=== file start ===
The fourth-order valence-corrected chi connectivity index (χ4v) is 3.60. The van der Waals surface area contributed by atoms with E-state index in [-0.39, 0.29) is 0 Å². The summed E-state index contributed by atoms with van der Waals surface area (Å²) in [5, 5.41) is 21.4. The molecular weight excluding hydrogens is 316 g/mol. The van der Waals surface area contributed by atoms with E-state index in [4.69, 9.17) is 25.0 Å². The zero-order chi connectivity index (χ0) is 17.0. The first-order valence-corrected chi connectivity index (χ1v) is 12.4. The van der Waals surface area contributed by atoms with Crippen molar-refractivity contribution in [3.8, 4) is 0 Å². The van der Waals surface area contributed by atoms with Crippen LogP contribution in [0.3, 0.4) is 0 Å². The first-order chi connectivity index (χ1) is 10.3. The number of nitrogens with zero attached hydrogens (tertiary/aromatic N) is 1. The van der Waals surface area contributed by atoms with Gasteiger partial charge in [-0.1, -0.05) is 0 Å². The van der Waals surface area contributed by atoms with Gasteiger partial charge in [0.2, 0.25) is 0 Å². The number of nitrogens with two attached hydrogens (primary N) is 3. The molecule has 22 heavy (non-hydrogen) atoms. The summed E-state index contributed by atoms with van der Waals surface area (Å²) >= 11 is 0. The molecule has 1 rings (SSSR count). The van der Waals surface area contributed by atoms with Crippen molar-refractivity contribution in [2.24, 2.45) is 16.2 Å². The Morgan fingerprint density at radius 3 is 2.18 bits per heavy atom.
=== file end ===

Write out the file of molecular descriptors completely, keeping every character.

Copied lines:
The fourth-order valence-corrected chi connectivity index (χ4v) is 3.60. The van der Waals surface area contributed by atoms with E-state index in [-0.39, 0.29) is 0 Å². The summed E-state index contributed by atoms with van der Waals surface area (Å²) in [5, 5.41) is 21.4. The molecular weight excluding hydrogens is 316 g/mol. The van der Waals surface area contributed by atoms with E-state index in [4.69, 9.17) is 25.0 Å². The zero-order chi connectivity index (χ0) is 17.0. The first-order valence-corrected chi connectivity index (χ1v) is 12.4. The van der Waals surface area contributed by atoms with Crippen molar-refractivity contribution in [3.8, 4) is 0 Å². The van der Waals surface area contributed by atoms with Crippen LogP contribution in [0.3, 0.4) is 0 Å². The first-order chi connectivity index (χ1) is 10.3. The number of nitrogens with zero attached hydrogens (tertiary/aromatic N) is 1. The van der Waals surface area contributed by atoms with Gasteiger partial charge in [-0.1, -0.05) is 0 Å². The van der Waals surface area contributed by atoms with Gasteiger partial charge in [0.2, 0.25) is 0 Å². The number of nitrogens with two attached hydrogens (primary N) is 3. The molecule has 22 heavy (non-hydrogen) atoms. The summed E-state index contributed by atoms with van der Waals surface area (Å²) >= 11 is 0. The molecule has 1 rings (SSSR count). The van der Waals surface area contributed by atoms with Crippen molar-refractivity contribution in [2.24, 2.45) is 16.2 Å². The Morgan fingerprint density at radius 3 is 2.18 bits per heavy atom.